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Spokane, Washington  Est. May 19, 1883
News >  Pacific NW

Weathercatch: 60-degree weather gives Spokane the cold shoulder so far this spring

By Nic Loyd and Linda Weiford For The Spokesman-Review

The last day of March is Friday, and it’s unlikely we’ll see temperatures hit 60 degrees before the calendar turns to April. That’s unfortunate, because 60 degrees spells spring for many of us.

The season technically began this month, but each time springlike conditions moved into our region, temperatures dropped, fat snowflakes fell and winter seemed to win out.

Spokane’s warmest day of the month (and of the year ) fell on March 22 with a high of 58 degrees. On March 24, the high dropped to 43 degrees and the low to 30. Oh, and it snowed. A brief but heavy snowfall resulted in slick driving conditions and reduced visibility along I-90 between Spokane and Coeur d’Alene late that afternoon.

As March concludes, it will have been 162 days since Spokane experienced a temperature in the 60s. On Oct. 20, the high reached 65 degrees.

Seems like a long time ago, doesn’t it? More than five months, in fact.

Last year, Spokane’s first 60-degree day was on March 26. In 2021, it was March 5, and in 2020, it was as early as Feb. 28. And talk about early – it reached 62 degrees on Jan. 1, 1918. Happy New Year, Spokane!

The Inland Northwest isn’t the only area waiting for spring to settle in. Much of the Pacific Northwest is behind schedule.

Seattle usually sees its first day of 60 degrees in late February. This year, it arrived on March 17. Portland saw a dusting of snow on March 24. On Tuesday morning, “blizzard conditions” closed a segment of I-5 at the Oregon-California border, the Oregon Department of Transportation stated, warning motorists to stay away.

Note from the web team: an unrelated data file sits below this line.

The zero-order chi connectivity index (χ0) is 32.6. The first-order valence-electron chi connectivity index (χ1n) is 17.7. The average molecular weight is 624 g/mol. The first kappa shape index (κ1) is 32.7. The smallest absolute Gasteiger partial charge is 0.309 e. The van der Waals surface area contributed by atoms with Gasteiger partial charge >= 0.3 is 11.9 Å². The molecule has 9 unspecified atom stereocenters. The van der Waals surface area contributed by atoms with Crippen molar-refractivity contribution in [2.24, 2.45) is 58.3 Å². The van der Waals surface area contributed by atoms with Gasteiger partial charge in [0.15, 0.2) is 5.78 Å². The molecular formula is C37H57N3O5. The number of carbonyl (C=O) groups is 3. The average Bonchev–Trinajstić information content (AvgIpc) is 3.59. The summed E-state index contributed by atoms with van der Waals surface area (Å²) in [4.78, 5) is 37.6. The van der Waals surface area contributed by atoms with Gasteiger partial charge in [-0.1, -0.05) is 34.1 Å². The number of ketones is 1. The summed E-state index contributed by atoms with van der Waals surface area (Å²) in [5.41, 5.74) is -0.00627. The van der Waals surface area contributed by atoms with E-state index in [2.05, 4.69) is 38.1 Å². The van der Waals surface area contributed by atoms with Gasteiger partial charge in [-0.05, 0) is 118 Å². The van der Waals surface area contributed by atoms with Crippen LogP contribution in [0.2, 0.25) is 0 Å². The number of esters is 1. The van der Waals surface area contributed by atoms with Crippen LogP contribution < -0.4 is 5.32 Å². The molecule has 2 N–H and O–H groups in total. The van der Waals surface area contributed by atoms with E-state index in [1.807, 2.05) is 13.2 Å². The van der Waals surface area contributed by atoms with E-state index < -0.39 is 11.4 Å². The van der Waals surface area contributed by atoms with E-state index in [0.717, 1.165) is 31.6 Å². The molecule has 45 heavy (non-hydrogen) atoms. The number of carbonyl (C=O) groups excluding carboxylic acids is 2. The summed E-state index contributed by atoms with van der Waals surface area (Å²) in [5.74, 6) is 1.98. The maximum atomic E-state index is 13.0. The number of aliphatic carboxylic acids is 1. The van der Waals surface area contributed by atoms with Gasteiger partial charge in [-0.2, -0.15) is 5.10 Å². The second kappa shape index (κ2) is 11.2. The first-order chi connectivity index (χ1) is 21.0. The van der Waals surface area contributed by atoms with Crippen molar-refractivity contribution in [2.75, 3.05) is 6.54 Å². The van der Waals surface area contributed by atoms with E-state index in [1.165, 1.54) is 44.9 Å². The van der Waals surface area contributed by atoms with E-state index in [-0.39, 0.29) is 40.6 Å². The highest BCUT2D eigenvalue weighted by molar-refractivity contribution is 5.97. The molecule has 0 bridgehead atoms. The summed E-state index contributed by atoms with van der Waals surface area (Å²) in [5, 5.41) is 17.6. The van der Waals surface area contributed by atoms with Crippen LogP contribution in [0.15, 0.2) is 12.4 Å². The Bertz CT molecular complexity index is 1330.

In the Spokane area, it’s unusual not to see a single day hitting at least 60 degrees by April 1. Even so, it’s not an aberration. One of the latest dates to reach 60 was on April 22, 2017.

There’s no single explanation for this year’s delay, although the lingering effects of a La Niña-influenced winter may have contributed to the cooler and wetter weather this month.

Thursday and Friday are expected to be fairly pleasant, with partly sunny skies and highs in the upper 40s to low 50s.

A storm system should move in Friday evening, meaning Mother Nature will fool us on April 1 with widespread rain, highs in the 40s and snow on the mountain passes throughout the weekend.

Clearly, our journey into spring will be a gradual one. As we’ve seen, winter isn’t going down without a fight.

Nic Loyd is a meteorologist in Washington state. Linda Weiford is a writer in Moscow, Idaho, who’s also a weather geek.

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